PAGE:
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$12.8M verdict against winery affirmed on appeal despite expert dispute

Scott Lauck//October 13, 2022

$12.8M verdict against winery affirmed on appeal despite expert dispute

Scott Lauck//October 13, 2022

The Court of Appeals Southern District on Sept. 30 affirmed a $12.8 million judgment for an Australian couple injured in a crash with a well-known southern Missouri winery’s truck.

Phelps County jurors awarded Daniel and Tanya Woodgate $14.2 million but reduced the husband’s portion of the award due to his role in the crash. The initial verdict was the ninth largest plaintiffs’ win of 2021, as tracked by Missouri Lawyers Media.

The Woodgates were part of a group of 16 Australians on a guided motorcycle tour of Route 66 in 2018. While driving near the St. James Winery, a pickup truck operated by a winery employee made a left turn in front of them. Daniel Woodgate suffered a severe traumatic brain injury in the resulting crash, while Tanya Woodgate suffered minor injuries.

Shortly before trial, the plaintiffs’ counsel learned for the first time that a defense expert planned to testify that Woodgate’s post-crash intelligence indicated he had made a significant recovery. The opinion was based on information that Woodgate’s treating neuropsychologist, who is based in Australia, had provided.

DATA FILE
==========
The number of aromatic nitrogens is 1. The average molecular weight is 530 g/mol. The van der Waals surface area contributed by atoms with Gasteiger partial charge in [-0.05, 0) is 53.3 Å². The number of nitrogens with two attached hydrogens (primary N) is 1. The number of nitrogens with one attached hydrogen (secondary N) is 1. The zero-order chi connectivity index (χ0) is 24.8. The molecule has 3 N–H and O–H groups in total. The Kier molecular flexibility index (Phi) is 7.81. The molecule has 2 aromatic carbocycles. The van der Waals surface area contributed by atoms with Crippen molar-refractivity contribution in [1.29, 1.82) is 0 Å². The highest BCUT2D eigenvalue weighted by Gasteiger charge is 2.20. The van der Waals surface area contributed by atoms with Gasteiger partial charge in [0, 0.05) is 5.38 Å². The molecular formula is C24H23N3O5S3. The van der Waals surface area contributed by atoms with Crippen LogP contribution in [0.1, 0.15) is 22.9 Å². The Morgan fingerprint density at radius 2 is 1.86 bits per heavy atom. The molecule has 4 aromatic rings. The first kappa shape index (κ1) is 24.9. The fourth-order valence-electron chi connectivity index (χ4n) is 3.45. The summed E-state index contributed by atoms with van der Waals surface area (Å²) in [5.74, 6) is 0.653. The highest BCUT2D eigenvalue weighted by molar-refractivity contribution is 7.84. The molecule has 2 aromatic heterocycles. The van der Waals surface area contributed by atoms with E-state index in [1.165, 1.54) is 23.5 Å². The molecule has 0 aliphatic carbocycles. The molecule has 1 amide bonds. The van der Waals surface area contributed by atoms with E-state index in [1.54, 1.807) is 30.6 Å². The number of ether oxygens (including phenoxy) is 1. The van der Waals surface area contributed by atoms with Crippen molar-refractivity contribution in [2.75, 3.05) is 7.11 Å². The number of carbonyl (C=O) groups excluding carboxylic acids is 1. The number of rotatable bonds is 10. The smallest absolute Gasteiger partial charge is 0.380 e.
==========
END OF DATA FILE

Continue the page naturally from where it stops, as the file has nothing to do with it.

The neuropsychologist disagreed with that assessment, but delays in sharing the data between continents and further delays in getting ahold of the doctor in Australia required the newly-discovered issue to be resolved mid-trial. After briefing, arguments and a pause in the jury trial, Judge William Hickle allowed a portion of the Australian doctor’s video deposition to be played to the jury as rebuttal evidence.

On appeal, attorneys for the winery argued that it was unfair to add the witness at the last minute. But Chief Judge Jack Goodman wrote that Hickle’s handling of the dispute “indicates thoughtful reflection on a fair resolution of the issue, not arbitrariness or a lack of careful, deliberate consideration.”

The defendants also argued that the plaintiffs had injected the issue of the winery’s insurance coverage into the trial when they said there was no evidence that the family-owned winery would “pay one cent for any judgment.”

Goodman said the brief remark didn’t tell jurors anything they didn’t already know and didn’t warrant a new trial.

“Although a party may not flaunt insurance coverage in the jury’s face, a brief, retaliatory argument is not necessarily out of order,” Goodman wrote. Judges Jeffrey W. Bates and Don E. Burrell concurred.

The case is Woodgate v. St. James Winery Inc., SD37181.

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